In certain instances the working oxygen and nitrogen is unnecessary The die was closed again, the slug was inserted in the cavity and the die heated and held at about 550 degrees C. for about 4 minutes. The steel rod was then hammered into the cavity again and the slug compressed further until it Was inch long. The die was then chilled with water to about 150 degrees C., allowed to cool in the air and opened when cold. The titanium pellet thus produced appeared to be substantially free of voids or of cavities filled with slag or with phosphorus pentoxide and was removed from the die easily by gentle tapping without opening the die. The cavity wall was smooth and shiny and showed no sign of any adherent material.

The titanium pellet was quickly neutralized by immersing it in dilute aqueous ammonia for 15 minutes to remove all traces of phosphorus-containing acids and unreactedphosphorus pentoxide, and then air dried. The pellet thus obtained was in the form of a cylinder of uniform diameter free of pockets and voids with a shiny metallic surface. It could be filed easily without any sign of crumbling or shattering.

Example II A short section of the inch titanium pellet, produced according to the procedure of Example I, was hammered on a steel anvil into a thin flat sheet while heated at 400 to 550 degrees C. in the flame of a torch burning lead-free gasoline. A few milligrams of phosphorus pentoxide was sprinkled on the hot work piece and on the anvil after each few blows of the hammer. There was thus obtained a thin sheet estimated to be about ,4 inch in thickness which was flexible and free from brittleness. The surface of the sheet contained a uniform tightly adherent coating which was not removed by vigorous washing of the sheet with water.

Example III A second section of the inch diameter titanium pellet, produced according to the procedure of Example I, was heated and hammered as before except that the hammering was on the circumference of the section, the section being rotated in such a way that the diameter of the section was decreased and its length increased to form a rod about inch in diameter and of correspondingly increased length. During the heating and hammering operation a small amount of phosphorus pentoxide powder was dropped into the torch flame and carried by it to the surface of the work piece after each few blows of the hammer. The rod thus obtained was of uniform density, flexible, and contained insufiicient occluded titanium oxide, titanium nitride and slag to detract seriously from its properties.

Example IV The cavity of the die described in Example I was again loaded with small pieces of sponge titanium and phosphorus pentoxide powder and heated to 400 to 500 degrees C. and a inch steel rod hammered into the cavity as before, the entire operation being carried out rapidly and without interruption. The inch titanium pellet thus obtained was neutralized with dilute ammonia as before and appeared to be identical in substantially all respects to the pellet prepared as in Example I.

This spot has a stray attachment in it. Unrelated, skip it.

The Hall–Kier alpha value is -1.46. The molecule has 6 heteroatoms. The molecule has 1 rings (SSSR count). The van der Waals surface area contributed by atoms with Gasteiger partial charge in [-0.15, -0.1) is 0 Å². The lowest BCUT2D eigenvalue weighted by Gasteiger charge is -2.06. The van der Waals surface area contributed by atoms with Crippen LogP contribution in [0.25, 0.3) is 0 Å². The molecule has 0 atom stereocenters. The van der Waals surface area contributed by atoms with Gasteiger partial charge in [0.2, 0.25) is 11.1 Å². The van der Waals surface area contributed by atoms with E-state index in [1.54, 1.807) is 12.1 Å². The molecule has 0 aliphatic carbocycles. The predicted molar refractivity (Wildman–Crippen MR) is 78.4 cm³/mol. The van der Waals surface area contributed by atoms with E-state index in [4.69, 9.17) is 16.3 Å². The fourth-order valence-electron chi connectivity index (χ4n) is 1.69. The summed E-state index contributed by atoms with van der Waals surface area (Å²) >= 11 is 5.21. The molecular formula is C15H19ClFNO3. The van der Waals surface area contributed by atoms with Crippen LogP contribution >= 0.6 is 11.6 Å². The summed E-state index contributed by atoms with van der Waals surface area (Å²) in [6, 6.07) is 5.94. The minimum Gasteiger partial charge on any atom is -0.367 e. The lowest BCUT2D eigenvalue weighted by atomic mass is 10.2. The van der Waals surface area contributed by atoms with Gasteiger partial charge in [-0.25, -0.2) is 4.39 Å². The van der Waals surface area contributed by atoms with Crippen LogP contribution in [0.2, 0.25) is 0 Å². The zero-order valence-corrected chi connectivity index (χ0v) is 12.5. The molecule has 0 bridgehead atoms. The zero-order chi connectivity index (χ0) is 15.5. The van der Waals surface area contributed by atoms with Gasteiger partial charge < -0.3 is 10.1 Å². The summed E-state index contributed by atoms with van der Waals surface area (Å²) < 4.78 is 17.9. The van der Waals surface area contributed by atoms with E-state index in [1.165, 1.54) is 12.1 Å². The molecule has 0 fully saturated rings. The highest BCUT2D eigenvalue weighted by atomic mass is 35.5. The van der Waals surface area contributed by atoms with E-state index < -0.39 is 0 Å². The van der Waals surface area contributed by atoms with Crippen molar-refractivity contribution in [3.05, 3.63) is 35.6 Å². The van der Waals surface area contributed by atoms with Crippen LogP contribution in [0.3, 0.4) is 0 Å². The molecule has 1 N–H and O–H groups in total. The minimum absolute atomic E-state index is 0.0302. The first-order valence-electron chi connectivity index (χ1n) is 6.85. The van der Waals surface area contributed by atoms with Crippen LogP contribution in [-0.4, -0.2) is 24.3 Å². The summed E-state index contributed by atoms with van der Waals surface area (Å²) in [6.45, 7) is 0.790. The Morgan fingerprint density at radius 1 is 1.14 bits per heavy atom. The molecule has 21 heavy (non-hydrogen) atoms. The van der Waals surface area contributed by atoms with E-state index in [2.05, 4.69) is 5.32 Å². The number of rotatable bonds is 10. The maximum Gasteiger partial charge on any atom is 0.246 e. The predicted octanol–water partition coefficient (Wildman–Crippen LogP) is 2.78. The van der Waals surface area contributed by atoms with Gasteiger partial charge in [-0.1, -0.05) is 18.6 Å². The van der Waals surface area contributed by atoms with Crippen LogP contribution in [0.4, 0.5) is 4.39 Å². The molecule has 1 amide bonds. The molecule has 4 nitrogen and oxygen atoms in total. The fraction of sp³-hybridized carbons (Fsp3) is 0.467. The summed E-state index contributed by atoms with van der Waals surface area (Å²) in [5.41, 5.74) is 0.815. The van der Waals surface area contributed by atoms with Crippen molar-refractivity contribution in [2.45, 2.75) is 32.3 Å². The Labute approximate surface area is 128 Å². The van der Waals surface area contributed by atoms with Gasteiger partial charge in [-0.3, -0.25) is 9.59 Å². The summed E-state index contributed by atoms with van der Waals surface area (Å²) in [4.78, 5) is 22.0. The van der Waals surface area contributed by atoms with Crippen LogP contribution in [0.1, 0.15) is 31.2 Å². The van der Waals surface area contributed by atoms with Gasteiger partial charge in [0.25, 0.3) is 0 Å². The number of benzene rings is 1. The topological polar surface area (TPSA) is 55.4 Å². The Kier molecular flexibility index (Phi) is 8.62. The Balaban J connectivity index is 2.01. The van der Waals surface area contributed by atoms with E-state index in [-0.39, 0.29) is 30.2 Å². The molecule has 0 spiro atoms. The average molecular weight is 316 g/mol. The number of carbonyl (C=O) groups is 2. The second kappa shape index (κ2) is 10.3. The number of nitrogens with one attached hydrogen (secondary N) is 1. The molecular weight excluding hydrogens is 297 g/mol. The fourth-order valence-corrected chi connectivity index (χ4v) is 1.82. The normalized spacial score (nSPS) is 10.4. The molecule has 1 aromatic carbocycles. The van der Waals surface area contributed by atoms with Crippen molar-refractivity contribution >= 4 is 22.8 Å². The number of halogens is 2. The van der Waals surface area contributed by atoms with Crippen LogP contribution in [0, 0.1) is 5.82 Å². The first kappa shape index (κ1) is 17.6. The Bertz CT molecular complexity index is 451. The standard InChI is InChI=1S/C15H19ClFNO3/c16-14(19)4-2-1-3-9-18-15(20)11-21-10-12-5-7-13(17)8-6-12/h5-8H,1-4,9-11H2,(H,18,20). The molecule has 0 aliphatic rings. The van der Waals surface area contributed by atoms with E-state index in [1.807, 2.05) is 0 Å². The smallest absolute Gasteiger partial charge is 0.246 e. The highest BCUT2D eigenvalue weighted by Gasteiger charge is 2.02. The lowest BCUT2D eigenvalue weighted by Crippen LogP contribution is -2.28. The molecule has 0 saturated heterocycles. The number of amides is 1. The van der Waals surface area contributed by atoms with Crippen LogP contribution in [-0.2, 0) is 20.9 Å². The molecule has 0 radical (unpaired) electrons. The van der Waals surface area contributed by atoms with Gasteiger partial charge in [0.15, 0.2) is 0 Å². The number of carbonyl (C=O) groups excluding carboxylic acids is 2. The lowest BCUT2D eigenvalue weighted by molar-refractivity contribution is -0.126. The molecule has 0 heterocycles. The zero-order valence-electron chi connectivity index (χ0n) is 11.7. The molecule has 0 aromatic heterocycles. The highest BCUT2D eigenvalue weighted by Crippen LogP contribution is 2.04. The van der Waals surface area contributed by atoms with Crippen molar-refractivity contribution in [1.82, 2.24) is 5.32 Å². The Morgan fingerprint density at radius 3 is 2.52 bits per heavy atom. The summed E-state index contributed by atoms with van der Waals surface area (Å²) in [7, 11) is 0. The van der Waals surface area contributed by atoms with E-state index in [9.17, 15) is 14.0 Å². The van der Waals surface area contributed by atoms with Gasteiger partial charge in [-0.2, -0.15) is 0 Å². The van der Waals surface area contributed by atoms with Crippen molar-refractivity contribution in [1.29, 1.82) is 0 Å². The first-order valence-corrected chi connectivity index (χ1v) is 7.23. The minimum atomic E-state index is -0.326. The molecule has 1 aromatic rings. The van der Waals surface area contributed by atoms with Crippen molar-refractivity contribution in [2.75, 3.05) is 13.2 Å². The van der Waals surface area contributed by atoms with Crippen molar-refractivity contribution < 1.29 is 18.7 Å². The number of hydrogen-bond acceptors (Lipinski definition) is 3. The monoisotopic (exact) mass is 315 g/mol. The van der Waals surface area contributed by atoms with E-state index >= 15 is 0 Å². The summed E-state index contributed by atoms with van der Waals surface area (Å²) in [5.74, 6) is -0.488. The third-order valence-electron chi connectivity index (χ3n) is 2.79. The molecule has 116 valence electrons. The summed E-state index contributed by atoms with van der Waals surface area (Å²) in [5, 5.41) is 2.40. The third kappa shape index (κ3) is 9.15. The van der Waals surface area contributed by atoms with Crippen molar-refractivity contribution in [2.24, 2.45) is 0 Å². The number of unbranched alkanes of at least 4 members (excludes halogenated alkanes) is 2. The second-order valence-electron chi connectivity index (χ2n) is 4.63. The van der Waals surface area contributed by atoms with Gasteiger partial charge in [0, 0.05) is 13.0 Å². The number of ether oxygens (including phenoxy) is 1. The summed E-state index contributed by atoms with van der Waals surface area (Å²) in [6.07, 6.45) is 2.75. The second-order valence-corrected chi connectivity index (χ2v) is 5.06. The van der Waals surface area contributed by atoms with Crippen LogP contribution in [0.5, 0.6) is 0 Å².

I claim:

1. The method for working titanium metal, which comprises working the metal and subjecting its surface during the working operation to the action of the vapor of a phosphorus oxide.

2. The method of claim 1 wherein the working operation is carried out at a temperature between about 300 degrees C. and about 1800 degrees C.

3. The method of claim 1 wherein the phosphorus oxide is principally phosphorus pentoxide.

4. The method for reducing the content of titanium oxide and titanium nitride in titanium metal which includes the steps of heating titaniuni metal containing titanium nitride and titanium oxide at a hot working temperature above about 300 degrees C., hot working the heated metal, and maintaining the surfaces of the metal in contact with the vapor of a phosphorus oxide during the working operation.

5. The method for converting sponge titanium to a shaped form which comprises mixing sponge titanium article which includes the steps of heating the article to with a phosphorus oxide, heating the mixture at a tema hot working-temperature above about 300 degrees C., perature above about 300 degrees C., and compacting the hot working the article to convert it to an article of heated mixture to form a substantially uniform titanium desired configuration, and maintaining at the surface of article of desired configuration having a content of 5 e article during the working operation a substantial titanium oxide and titanium nitride in the metal lower concentration of the vapor of a phosphorus oxide. than that in the titanium sponge.

6. The method for altering the form of a titanium No references cited.

Non-Patent Citations
1 *None
Referenced by
Citing PatentFiling datePublication dateApplicantTitle
US2893114 *Dec 4, 1953Jul 7, 1959Halversen Roy AHot working of metals
US2904428 *Aug 31, 1956Sep 15, 1959Chicago Dev CorpMethod of reducing titanium oxide
US3174221 *Dec 20, 1960Mar 23, 1965Oregon Metallurgical CorpProcess for making sheet from brittle metals
US3210978 *May 11, 1962Oct 12, 1965Smith Corp A OHot metal extrusion apparatus
US3383233 *Dec 22, 1965May 14, 1968Park Ohio Industries IncMethod and apparatus for inductively heating a workpiece formed from a highly oxidizable metal
US4891066 *Jul 15, 1988Jan 2, 1990Kabushiki Kaisha ToshibaHighly pure titanium
USRE34598 *Jan 2, 1992May 3, 1994Kabushiki Kaisha ToshibaHighly pure titanium
U.S. Classification148/240, 29/424, 29/DIG.450, 148/629
International ClassificationC22F1/18, C22F1/02
Cooperative ClassificationC22F1/02, C22F1/183, Y10S29/045
European ClassificationC22F1/02, C22F1/18B